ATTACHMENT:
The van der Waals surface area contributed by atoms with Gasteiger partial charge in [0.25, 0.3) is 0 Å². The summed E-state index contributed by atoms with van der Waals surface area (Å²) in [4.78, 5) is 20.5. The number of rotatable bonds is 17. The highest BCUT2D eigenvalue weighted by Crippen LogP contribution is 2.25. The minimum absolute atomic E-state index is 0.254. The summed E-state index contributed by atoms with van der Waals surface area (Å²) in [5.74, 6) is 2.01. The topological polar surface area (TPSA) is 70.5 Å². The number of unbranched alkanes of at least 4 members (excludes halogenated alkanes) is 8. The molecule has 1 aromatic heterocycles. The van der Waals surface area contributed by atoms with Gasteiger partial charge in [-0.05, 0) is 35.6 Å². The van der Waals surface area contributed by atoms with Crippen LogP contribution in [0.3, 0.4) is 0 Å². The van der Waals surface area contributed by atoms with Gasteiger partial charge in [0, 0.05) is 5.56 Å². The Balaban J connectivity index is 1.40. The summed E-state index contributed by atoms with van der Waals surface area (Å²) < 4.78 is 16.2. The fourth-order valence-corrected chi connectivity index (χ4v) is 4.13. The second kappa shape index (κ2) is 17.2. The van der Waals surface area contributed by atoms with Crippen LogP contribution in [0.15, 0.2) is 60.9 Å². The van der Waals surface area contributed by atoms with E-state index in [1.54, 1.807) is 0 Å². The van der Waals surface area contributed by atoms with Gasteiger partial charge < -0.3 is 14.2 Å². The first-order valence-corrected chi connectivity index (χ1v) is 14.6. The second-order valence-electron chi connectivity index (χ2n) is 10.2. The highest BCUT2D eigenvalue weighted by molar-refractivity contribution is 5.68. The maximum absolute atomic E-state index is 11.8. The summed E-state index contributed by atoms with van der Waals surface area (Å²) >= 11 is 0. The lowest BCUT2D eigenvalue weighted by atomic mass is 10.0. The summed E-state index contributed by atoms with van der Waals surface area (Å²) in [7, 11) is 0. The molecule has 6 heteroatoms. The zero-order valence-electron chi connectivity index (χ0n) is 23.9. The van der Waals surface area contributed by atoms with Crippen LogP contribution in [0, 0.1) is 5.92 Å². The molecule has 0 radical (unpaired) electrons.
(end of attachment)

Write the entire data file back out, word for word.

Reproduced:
The van der Waals surface area contributed by atoms with Gasteiger partial charge in [0.25, 0.3) is 0 Å². The summed E-state index contributed by atoms with van der Waals surface area (Å²) in [4.78, 5) is 20.5. The number of rotatable bonds is 17. The highest BCUT2D eigenvalue weighted by Crippen LogP contribution is 2.25. The minimum absolute atomic E-state index is 0.254. The summed E-state index contributed by atoms with van der Waals surface area (Å²) in [5.74, 6) is 2.01. The topological polar surface area (TPSA) is 70.5 Å². The number of unbranched alkanes of at least 4 members (excludes halogenated alkanes) is 8. The molecule has 1 aromatic heterocycles. The van der Waals surface area contributed by atoms with Gasteiger partial charge in [-0.05, 0) is 35.6 Å². The van der Waals surface area contributed by atoms with Crippen LogP contribution in [0.3, 0.4) is 0 Å². The van der Waals surface area contributed by atoms with Gasteiger partial charge in [0, 0.05) is 5.56 Å². The Balaban J connectivity index is 1.40. The summed E-state index contributed by atoms with van der Waals surface area (Å²) < 4.78 is 16.2. The fourth-order valence-corrected chi connectivity index (χ4v) is 4.13. The second kappa shape index (κ2) is 17.2. The van der Waals surface area contributed by atoms with Crippen LogP contribution in [0.15, 0.2) is 60.9 Å². The van der Waals surface area contributed by atoms with E-state index in [1.54, 1.807) is 0 Å². The van der Waals surface area contributed by atoms with Gasteiger partial charge < -0.3 is 14.2 Å². The first-order valence-corrected chi connectivity index (χ1v) is 14.6. The second-order valence-electron chi connectivity index (χ2n) is 10.2. The highest BCUT2D eigenvalue weighted by molar-refractivity contribution is 5.68. The maximum absolute atomic E-state index is 11.8. The summed E-state index contributed by atoms with van der Waals surface area (Å²) >= 11 is 0. The lowest BCUT2D eigenvalue weighted by atomic mass is 10.0. The summed E-state index contributed by atoms with van der Waals surface area (Å²) in [7, 11) is 0. The molecule has 6 heteroatoms. The zero-order valence-electron chi connectivity index (χ0n) is 23.9. The van der Waals surface area contributed by atoms with Crippen LogP contribution in [0, 0.1) is 5.92 Å². The molecule has 0 radical (unpaired) electrons.